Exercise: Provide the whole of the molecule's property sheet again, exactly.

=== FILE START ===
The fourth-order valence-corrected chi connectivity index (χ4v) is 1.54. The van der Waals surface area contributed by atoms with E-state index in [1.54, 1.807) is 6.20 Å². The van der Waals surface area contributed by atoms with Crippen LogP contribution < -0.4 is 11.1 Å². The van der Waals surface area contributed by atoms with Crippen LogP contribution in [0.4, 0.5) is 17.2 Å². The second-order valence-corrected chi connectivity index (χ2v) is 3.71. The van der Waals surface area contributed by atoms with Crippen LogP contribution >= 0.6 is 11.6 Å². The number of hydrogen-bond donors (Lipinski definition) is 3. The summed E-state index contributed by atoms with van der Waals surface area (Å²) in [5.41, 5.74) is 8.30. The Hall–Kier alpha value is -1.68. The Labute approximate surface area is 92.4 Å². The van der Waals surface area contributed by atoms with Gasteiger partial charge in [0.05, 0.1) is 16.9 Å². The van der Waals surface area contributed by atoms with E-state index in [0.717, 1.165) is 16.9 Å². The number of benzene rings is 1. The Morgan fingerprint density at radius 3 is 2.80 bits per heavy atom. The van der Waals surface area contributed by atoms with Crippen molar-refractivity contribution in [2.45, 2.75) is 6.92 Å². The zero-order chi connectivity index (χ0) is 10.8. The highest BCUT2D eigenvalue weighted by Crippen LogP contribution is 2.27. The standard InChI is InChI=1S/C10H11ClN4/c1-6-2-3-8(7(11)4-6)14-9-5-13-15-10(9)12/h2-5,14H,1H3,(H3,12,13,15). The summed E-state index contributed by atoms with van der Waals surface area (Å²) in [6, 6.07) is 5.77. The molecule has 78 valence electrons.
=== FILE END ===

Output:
The fourth-order valence-corrected chi connectivity index (χ4v) is 1.54. The van der Waals surface area contributed by atoms with E-state index in [1.54, 1.807) is 6.20 Å². The van der Waals surface area contributed by atoms with Crippen LogP contribution < -0.4 is 11.1 Å². The van der Waals surface area contributed by atoms with Crippen LogP contribution in [0.4, 0.5) is 17.2 Å². The second-order valence-corrected chi connectivity index (χ2v) is 3.71. The van der Waals surface area contributed by atoms with Crippen LogP contribution >= 0.6 is 11.6 Å². The number of hydrogen-bond donors (Lipinski definition) is 3. The summed E-state index contributed by atoms with van der Waals surface area (Å²) in [5.41, 5.74) is 8.30. The Hall–Kier alpha value is -1.68. The Labute approximate surface area is 92.4 Å². The van der Waals surface area contributed by atoms with Gasteiger partial charge in [0.05, 0.1) is 16.9 Å². The van der Waals surface area contributed by atoms with E-state index in [0.717, 1.165) is 16.9 Å². The number of benzene rings is 1. The Morgan fingerprint density at radius 3 is 2.80 bits per heavy atom. The van der Waals surface area contributed by atoms with Crippen molar-refractivity contribution in [2.45, 2.75) is 6.92 Å². The zero-order chi connectivity index (χ0) is 10.8. The highest BCUT2D eigenvalue weighted by Crippen LogP contribution is 2.27. The standard InChI is InChI=1S/C10H11ClN4/c1-6-2-3-8(7(11)4-6)14-9-5-13-15-10(9)12/h2-5,14H,1H3,(H3,12,13,15). The summed E-state index contributed by atoms with van der Waals surface area (Å²) in [6, 6.07) is 5.77. The molecule has 78 valence electrons.